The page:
Published: 6 February, 2014
By PAVAN AMARA
HOMELESS charities have called for caution over a new police crackdown on rough sleepers in Camden.
Operation Encompass targeted homeless people and beggars last week with officers sent out on patrol with Camden Council and the UK Border Force officials.
Police said it had led to “several arrests and anti-social behaviour notices issued with a view to seeking Asbos in due course where appropriate”.
But charities working with the homeless said Asbos and arrests would force vulnerable people out of the areas where mental health services know them well.
Others said that begging and homelessness should be treated as separate issues. They said begging should not be criminalised as benefit reforms meant some people were turning to “survival crime”.
Duncan Shrubsole, who is the director of policy and external affairs at Crisis, warned that the police operation was “aggressively targeting and potentially criminalising some of the most vulnerable people in society”, adding: “We don’t see how this is going to help anyone. What homeless people really need is access to services and support to help them get off the streets and to rebuild their lives.”
Shelagh O’Connor, director of New Horizon Youth Centre, based in Chalton Street, Somers Town, said: “We are concerned if police are targeting people who have literally no access to anything. The recession has really changed things. Before, people had something to fall back on, and now they don’t. For some, their only income is now begging.”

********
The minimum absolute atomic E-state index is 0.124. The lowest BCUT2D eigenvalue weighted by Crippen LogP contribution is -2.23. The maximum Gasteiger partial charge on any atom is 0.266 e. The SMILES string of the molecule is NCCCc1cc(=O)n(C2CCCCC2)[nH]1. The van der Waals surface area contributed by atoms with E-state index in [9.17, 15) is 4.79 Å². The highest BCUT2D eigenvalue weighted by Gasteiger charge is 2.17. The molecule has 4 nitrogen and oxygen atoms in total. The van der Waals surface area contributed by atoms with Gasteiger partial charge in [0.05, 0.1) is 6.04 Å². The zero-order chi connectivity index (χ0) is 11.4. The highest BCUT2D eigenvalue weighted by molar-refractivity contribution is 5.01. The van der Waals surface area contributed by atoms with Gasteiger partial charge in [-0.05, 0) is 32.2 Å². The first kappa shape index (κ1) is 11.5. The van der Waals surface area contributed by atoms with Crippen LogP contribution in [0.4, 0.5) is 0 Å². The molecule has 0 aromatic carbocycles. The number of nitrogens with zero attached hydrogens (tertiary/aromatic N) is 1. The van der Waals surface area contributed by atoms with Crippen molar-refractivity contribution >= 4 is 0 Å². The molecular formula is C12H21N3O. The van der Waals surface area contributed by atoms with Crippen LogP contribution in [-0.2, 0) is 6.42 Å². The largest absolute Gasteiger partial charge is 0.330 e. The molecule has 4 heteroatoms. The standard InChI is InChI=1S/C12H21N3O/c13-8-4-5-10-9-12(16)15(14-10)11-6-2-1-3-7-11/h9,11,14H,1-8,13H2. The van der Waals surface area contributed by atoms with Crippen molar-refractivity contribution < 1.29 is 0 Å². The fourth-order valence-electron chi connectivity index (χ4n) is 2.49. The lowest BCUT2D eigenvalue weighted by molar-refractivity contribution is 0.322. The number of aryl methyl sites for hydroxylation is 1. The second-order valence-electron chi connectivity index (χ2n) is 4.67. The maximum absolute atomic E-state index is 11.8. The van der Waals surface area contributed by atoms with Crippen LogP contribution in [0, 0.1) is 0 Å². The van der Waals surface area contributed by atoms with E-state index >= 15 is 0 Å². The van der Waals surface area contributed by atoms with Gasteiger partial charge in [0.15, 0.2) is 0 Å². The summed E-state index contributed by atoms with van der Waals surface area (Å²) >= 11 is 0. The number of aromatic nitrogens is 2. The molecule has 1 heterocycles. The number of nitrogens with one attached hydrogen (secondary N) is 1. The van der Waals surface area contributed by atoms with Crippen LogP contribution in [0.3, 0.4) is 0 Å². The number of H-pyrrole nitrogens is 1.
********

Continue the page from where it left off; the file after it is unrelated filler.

Ms O’Connor added that issuing Asbos “rarely” helps the situation, even if anti-social behaviour is a problem.
“If you’re from Camden, you know the agencies here. But then if you’re moved away through arrest, or receive an Asbo and can’t come back to the area, then you’re left with no one again. If homeless people are taken off the streets, where they’re visible to police, they will frequent stairwells or the canal bank in Camden Town. Those places are more dangerous for them, and they’re harder for our outreach teams to access.”
A spokesman for the charity Homeless Link added that if police “associated homelessness and begging it could perpetuate a misconception”.
Alison Newcomb, the Metropolitan Police Service Commander who is leading the operation, said the police priority was “to ensure London’s streets are safe”.
She added: “We recognise that some people we engage with are vulnerable which is why we are encouraging them to access services to gain the support they need, while taking affirmative action against persistent offenders who break the law or cause intimidation to passing members of the public.”